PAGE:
Suitable as a replacement product on PVC-U, wood and composite doors, the AS Platinum offers a convenient and cost effective solution. With no need for additional security furniture it enables locksmiths to achieve maximum protection using just one product. Just one set of measurements is required, leading to faster fitting times.
Recommended for use on doors that require maximum protection against physical and manipulation attacks, the AS Platinum is available in Euro Single, Euro Double and Euro turn options with a choice of polished brass or bright nickel finishes, and is supplied with three keys as standard.
In order to successfully receive TS007 accreditation, products must undergo extreme testing. The AS Platinum was subject to rigorous internal testing by Yale and was also tested by an independent professional body. As part of this testing, the cylinders are subjected to a two and a half minute attack by a test engineer using a standard tool. The engineer is allowed to try virtually any technique he chooses to try and break the lock, using the products provided in the tool kit. The techniques used range from brute force attacks to more subtle forms of manipulation, so the cylinders need to be carefully designed to withstand both methods of attack.
While it is simply not possible to eradicate crime, there are steps that consumers can take to improve security and protect their homes and possessions, such as having their existing cylinder replaced with one that meets the TS007 3 Star standard. For the locksmith industry, this represents a chance to maximise business opportunities. Despite the fact that media coverage is helping to raise awareness of lock snapping, there is still a great deal of work to be done when it comes to educating consumers on this issue. Locksmiths are in a prime position to help with this education process, particularly when carrying out work in domestic situations.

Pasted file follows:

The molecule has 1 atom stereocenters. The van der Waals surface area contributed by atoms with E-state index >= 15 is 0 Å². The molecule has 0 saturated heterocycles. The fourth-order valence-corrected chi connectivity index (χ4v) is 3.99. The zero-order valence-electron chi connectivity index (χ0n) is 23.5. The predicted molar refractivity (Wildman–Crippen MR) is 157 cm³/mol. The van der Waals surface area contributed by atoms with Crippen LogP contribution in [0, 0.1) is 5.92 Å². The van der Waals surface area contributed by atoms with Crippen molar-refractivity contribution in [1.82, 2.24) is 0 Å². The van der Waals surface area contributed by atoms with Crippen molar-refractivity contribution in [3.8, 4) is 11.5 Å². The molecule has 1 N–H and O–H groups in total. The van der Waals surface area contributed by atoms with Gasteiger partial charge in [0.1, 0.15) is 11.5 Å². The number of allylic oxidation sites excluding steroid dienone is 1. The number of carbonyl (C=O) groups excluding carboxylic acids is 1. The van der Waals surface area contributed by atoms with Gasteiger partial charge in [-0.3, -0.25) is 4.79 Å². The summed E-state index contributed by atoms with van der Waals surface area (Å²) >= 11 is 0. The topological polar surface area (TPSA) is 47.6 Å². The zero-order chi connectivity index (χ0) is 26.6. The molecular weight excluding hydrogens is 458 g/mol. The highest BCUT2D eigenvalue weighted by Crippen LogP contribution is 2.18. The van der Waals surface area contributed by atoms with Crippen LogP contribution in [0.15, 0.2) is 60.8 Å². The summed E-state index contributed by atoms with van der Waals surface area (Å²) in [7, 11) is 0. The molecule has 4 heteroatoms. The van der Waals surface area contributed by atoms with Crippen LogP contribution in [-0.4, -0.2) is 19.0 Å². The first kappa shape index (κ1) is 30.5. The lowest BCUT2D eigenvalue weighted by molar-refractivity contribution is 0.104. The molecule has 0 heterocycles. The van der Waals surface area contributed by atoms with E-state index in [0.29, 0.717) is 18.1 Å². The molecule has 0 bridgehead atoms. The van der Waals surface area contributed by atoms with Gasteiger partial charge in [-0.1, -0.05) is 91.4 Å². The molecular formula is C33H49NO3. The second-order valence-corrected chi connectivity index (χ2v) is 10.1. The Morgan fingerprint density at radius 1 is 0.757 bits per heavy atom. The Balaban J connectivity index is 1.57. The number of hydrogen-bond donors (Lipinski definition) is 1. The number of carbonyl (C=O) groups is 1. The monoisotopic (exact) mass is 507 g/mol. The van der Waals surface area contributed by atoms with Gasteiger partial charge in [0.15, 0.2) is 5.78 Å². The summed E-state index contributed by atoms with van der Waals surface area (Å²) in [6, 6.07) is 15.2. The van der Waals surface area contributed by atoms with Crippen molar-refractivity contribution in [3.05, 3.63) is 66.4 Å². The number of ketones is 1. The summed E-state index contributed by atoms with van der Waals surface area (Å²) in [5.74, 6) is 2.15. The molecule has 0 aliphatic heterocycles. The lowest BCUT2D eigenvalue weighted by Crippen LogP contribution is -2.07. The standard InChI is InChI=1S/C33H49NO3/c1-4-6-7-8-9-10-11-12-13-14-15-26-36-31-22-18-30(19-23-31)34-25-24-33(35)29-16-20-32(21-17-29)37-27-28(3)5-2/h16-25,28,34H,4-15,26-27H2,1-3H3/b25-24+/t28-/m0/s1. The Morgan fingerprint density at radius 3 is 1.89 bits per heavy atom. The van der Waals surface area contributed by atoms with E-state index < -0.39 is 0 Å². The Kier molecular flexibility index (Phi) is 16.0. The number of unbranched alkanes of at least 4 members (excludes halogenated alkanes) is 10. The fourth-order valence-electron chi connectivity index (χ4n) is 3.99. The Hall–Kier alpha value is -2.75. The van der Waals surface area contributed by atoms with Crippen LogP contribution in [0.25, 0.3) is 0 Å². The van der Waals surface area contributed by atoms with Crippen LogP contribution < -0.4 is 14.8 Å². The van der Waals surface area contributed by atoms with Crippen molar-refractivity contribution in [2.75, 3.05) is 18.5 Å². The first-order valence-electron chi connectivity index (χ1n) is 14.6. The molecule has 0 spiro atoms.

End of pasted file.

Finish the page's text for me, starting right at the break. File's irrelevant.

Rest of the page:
If locksmiths are called in to repair or replace existing locks at a property they should use this as an opportunity to talk to customers and make them aware of the growing need for increased security. Instead of simply replacing locks with like-for-like solutions, there may be a chance to upsell and encourage the customer to choose a maximum security product which offers enhanced levels of
protection against criminal attack methods such as lock snapping.
In terms of what the future holds for Euro Profile cylinders, attack methods are constantly evolving. As new and improved security products are launched to the market, criminals are continually adapting the techniques they use in order to find new ways of breaking into properties. As a result, security manufacturers such as Yale are constantly developing new ways of withstanding attacks. Our test engineers are highly skilled and are committed to keeping abreast of the latest burglary techniques, helping to stay one step ahead of the criminals by ensuring our cylinders can resist any reasonable attempted burglaries.
For further information call the Yale trade sales team on 0845 223 2126, visit www.yale.co.uk/tradeuk, follow @YaleTradeUK on Twitter or like /YaleTradeUK on Facebook